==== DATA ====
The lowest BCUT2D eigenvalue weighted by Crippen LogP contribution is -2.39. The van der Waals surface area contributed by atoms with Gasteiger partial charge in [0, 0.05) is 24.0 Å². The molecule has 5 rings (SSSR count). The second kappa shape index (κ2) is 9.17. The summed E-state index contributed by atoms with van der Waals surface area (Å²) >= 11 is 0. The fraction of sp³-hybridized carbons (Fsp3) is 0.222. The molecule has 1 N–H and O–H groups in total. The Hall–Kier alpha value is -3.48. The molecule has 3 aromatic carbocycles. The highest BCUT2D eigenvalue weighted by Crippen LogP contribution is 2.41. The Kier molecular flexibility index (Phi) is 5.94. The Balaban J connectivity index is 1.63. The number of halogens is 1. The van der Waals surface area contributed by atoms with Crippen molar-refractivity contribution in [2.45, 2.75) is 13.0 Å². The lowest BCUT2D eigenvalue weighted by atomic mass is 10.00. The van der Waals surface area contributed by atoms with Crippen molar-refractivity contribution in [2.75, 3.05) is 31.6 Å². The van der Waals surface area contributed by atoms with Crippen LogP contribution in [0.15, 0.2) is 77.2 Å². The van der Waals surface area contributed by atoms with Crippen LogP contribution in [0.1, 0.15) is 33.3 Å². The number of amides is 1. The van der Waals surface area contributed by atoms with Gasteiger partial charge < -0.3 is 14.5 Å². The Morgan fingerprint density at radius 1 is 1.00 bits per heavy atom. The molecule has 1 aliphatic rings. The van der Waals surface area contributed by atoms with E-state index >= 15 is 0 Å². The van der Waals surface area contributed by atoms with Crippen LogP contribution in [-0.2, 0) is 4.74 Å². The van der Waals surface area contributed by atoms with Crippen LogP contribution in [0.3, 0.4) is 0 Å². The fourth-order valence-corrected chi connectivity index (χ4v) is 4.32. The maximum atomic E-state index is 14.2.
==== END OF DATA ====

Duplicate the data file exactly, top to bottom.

The lowest BCUT2D eigenvalue weighted by Crippen LogP contribution is -2.39. The van der Waals surface area contributed by atoms with Gasteiger partial charge in [0, 0.05) is 24.0 Å². The molecule has 5 rings (SSSR count). The second kappa shape index (κ2) is 9.17. The summed E-state index contributed by atoms with van der Waals surface area (Å²) >= 11 is 0. The fraction of sp³-hybridized carbons (Fsp3) is 0.222. The molecule has 1 N–H and O–H groups in total. The Hall–Kier alpha value is -3.48. The molecule has 3 aromatic carbocycles. The highest BCUT2D eigenvalue weighted by Crippen LogP contribution is 2.41. The Kier molecular flexibility index (Phi) is 5.94. The Balaban J connectivity index is 1.63. The number of halogens is 1. The van der Waals surface area contributed by atoms with Crippen molar-refractivity contribution in [2.45, 2.75) is 13.0 Å². The lowest BCUT2D eigenvalue weighted by atomic mass is 10.00. The van der Waals surface area contributed by atoms with Crippen molar-refractivity contribution in [2.75, 3.05) is 31.6 Å². The van der Waals surface area contributed by atoms with Crippen LogP contribution in [0.15, 0.2) is 77.2 Å². The van der Waals surface area contributed by atoms with Crippen LogP contribution in [0.1, 0.15) is 33.3 Å². The number of amides is 1. The van der Waals surface area contributed by atoms with Gasteiger partial charge < -0.3 is 14.5 Å². The Morgan fingerprint density at radius 1 is 1.00 bits per heavy atom. The molecule has 1 aliphatic rings. The van der Waals surface area contributed by atoms with E-state index >= 15 is 0 Å². The van der Waals surface area contributed by atoms with Crippen LogP contribution in [-0.2, 0) is 4.74 Å². The van der Waals surface area contributed by atoms with Crippen LogP contribution in [0.3, 0.4) is 0 Å². The fourth-order valence-corrected chi connectivity index (χ4v) is 4.32. The maximum atomic E-state index is 14.2.